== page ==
The use of audiovisual technology within the university setting is finally catching up with the corporate world. As new buildings are funded and older buildings renovated, the learning environment is being enhanced though the use of technology. Technology is no longer limited to large rooms; smaller recitation rooms are now being fitted out. Distance learning classrooms are replacing large lecture halls. Power point presentations on large projection screens are replacing unreadable overhead transparencies. Custom lecterns with touch sensitive control panels are replacing manual controls of lights, drapes, projection equipment, and other audiovisual equipment. Remote monitoring of technology is providing more reliable equipment, thus improving instructors’ willingness to use the technology. The addition of reinforced audio is increasing the importance of the acoustics within the learning environment. Some of our recently completed projects include the following:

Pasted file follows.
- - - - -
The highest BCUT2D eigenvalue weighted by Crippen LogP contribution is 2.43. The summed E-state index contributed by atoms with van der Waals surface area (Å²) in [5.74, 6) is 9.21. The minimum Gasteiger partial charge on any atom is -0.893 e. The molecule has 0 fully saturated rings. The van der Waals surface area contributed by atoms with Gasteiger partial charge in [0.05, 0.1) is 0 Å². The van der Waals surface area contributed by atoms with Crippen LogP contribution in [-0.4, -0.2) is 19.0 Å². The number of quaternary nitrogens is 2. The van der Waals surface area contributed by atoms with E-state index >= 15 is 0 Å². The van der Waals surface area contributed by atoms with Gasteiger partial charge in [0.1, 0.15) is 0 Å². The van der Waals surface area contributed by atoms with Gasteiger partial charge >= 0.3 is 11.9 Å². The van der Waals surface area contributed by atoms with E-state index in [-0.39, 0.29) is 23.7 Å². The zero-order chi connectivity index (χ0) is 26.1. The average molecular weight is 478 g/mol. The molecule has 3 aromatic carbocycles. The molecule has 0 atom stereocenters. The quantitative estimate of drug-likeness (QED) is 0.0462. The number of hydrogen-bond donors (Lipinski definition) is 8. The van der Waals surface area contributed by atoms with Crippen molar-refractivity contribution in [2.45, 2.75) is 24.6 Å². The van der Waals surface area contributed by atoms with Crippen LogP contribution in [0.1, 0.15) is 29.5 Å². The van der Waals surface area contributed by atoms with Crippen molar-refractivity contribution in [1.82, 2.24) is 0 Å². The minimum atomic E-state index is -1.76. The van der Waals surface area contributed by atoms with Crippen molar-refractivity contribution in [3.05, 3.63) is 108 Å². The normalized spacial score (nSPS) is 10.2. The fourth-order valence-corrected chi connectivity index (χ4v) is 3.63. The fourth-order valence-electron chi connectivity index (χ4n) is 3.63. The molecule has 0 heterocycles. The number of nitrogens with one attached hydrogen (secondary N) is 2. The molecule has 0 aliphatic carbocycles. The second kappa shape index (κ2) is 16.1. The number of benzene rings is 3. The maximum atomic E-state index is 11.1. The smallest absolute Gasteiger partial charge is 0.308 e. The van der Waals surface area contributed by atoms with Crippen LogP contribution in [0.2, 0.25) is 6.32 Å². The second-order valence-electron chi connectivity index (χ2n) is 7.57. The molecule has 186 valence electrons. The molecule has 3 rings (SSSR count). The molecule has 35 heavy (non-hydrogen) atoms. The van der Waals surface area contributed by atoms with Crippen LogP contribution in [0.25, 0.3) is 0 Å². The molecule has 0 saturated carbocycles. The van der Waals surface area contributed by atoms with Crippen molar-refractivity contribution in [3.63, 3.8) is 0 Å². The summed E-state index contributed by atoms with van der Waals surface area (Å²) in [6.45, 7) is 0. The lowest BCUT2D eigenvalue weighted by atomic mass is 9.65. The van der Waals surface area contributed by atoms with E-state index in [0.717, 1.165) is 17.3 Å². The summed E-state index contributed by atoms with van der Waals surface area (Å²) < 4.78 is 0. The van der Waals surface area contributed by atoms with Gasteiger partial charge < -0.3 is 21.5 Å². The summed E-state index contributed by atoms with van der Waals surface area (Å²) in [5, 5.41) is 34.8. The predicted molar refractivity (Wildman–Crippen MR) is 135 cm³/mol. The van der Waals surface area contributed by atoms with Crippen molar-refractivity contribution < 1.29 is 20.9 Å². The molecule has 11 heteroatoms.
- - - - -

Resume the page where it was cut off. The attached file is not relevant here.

University of North Carolina at Wilmington School of Education Building, Wilmington, NC Architect: Jenkins Peer Architects
Located on the UNC Wilmington campus this three-story, 82,000 square foot building provides a new home for the School of Education on campus. Touted as a state of the art education facility, the building includes technology classrooms, conference rooms and distance learning facilities. The building is designed around a central atrium which houses education exhibits highlighting the history of education while also honoring past educators and milestones in public primary and secondary education.